Commissioner Jarry stomps down the stairs of the Bella Union, luggage in hand, to find Cy and Wolcott enjoying their tea. He's in a snit. "You washed your hands of me, Mr. Tolliver," he says, "no less contemptibly than Pontius Pilate." Cy is unmoved. "Sometimes," he answers, "the shadow is cast by the sheltering hand." Jarry is dumbfounded. He asks if Cy is saying that the rabble rousers that tried to kill him were under Cy's control. No, Cy tells him. He wouldn't have them. All he's saying is that he understands why they're upset, and that even though Jarry is pissed, the whole snafu had the desired result of causing the hooples to put more of their claims up for sale, with "prices pressed downward." Now it is Jarry's turn to be unimpressed. "I want to get out of here," he says. Cy tries again, indicating some loitering whores and suggesting Jarry get a quick wind of his timepiece before he leaves. Nope, dude's leaving, and one gets the feeling that the best timepiece winders in Switzerland couldn't make him stay. Cy tells him that they'll "fuckin' miss ya," and Jarry steps over to Wolcott, telling him that he finds him to be the most severe disappointment of all. Not even bothering to look up from his paper, Wolcott drones, "Often to myself, as well."
Wolcott furrows his brow and asks Cy what impressions he thinks Jarry will take back to Yankton. "That your money spends," Cy answers, smarmily, "and I'm a dangerous man with whom to disagree." Ah, now, this proves that Cy...doesn't get it. We've seen a lot of dangerous men in the camp, thus far, and though Cy is definitely crazy, and though he is unquestionably wearing the most makeup, can we really call him "dangerous" in the sense that he means? I think not -- and that's probably precisely why Wolcott chose him to carry out these bungled plans. Simply being evil does not make you dangerous; it's how you use your evil that counts.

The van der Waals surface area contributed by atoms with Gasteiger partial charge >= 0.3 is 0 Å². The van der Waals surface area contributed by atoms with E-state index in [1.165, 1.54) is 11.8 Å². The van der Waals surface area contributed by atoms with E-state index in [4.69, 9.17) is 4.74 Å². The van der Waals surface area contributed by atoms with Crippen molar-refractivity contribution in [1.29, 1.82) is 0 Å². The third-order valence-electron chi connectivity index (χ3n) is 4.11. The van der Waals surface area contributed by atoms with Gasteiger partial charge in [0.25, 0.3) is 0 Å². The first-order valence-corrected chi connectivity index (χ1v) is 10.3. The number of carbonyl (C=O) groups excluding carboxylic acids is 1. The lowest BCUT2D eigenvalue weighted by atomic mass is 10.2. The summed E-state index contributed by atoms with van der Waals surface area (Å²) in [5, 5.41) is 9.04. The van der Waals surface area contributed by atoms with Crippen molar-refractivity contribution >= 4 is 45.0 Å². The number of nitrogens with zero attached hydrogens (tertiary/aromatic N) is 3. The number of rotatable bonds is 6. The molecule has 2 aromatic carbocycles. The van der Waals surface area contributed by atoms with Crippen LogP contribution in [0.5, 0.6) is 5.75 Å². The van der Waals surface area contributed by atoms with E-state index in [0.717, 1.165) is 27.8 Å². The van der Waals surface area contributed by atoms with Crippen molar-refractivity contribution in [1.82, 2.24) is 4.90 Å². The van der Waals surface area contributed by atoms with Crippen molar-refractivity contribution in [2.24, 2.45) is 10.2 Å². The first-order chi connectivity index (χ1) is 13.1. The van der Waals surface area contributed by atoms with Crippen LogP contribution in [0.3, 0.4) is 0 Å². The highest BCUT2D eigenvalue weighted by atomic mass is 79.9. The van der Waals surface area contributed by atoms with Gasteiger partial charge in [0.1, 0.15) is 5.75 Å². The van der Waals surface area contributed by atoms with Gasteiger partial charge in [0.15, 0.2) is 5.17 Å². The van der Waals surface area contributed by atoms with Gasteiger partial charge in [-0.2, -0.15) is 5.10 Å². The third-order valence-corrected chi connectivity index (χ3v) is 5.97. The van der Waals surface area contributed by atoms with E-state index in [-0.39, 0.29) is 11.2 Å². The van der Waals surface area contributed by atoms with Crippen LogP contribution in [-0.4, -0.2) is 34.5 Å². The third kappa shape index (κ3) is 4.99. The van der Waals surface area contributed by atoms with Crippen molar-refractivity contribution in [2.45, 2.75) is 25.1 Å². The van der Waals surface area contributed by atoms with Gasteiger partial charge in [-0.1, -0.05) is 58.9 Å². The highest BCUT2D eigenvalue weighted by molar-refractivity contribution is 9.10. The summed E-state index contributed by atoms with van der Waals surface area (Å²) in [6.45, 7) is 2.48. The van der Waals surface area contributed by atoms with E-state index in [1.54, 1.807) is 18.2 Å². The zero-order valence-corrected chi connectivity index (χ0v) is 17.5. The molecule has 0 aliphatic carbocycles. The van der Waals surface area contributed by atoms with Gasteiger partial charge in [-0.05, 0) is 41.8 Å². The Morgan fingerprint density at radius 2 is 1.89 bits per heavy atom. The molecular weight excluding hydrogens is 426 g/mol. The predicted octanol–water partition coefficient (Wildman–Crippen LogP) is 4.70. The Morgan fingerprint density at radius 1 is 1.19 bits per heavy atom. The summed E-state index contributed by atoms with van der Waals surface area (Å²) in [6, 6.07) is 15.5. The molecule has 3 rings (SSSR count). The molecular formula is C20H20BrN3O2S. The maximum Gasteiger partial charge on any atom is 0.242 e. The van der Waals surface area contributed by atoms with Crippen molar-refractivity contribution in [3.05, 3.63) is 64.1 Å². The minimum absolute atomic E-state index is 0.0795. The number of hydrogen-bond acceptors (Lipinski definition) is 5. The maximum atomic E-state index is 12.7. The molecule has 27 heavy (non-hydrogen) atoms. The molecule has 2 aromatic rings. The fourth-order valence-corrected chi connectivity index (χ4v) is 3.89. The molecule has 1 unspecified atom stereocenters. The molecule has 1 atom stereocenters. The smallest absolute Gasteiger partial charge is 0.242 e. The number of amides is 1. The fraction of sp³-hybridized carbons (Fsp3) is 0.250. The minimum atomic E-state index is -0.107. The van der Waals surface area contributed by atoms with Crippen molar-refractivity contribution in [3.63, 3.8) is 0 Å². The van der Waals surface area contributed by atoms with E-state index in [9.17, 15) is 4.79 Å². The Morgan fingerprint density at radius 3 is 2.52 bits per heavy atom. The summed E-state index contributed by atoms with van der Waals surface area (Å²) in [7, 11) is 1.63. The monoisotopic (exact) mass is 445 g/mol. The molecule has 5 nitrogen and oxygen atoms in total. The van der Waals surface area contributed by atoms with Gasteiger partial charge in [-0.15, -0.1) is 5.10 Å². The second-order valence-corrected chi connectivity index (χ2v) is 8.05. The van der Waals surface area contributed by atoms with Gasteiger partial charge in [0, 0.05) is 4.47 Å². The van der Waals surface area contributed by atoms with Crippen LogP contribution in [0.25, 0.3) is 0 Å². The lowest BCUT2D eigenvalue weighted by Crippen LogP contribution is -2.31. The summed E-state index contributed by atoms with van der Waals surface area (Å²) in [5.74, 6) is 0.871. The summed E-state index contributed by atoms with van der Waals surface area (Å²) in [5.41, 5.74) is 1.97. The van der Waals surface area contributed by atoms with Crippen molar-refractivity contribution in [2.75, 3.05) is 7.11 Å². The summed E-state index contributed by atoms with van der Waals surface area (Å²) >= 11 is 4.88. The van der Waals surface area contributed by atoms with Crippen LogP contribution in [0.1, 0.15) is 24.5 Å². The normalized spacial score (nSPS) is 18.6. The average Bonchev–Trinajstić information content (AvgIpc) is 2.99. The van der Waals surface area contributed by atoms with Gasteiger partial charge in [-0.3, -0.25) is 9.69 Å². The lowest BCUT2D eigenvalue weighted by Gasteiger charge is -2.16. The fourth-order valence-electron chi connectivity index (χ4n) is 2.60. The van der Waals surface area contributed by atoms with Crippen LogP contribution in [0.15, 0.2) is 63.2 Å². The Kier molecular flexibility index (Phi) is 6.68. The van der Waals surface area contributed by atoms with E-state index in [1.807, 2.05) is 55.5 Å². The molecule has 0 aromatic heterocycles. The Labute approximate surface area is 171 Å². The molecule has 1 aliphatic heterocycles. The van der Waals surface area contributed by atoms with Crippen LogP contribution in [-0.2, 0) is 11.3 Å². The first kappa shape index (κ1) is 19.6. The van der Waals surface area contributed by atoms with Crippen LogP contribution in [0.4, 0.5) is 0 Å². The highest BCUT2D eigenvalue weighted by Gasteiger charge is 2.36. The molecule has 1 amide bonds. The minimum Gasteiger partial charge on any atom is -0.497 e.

Al and Trixie are having a little chat over his morning tea and her morning cig. Trixie's smoking a ton lately, isn't she? This is a beautiful scene, many-layered in its complexity. "How's the Jew-fuckin' going?" Al asks, seemingly casual. Trixie says it's all right, and Al asks what she can tell him about the activities going on at the hardware store. Trixie explains that Sol met with Mrs. Garret that morning. She gives him the background that Sol had spoken to "the other" about forming a bank, and had mentioned using Mrs. G's capital in that enterprise. Al wants to know who this "other" is. Trixie was just trying to spare them both by not mentioning Bullock, but she now names him. Al tells her, trying to conceal what COULD BE a real emotion, that he hopes she's getting paid for all this sex -- if she gives it to Sol free, he says, he'll lose respect for her. She says Sol's teaching her accounts, and Al sees value in that. "Learning," he says, "is like currency to them." Trixie strikes a confidential tone and tells Al that Sol "stares in my eyes when he fucks me, longing-like." Taking another drag of her cigarette, she looks closely at Al. "You don't look so bad," she tells him. "Yeah," he says, as one might say to an acquaintance on the street, "next thing, up and about."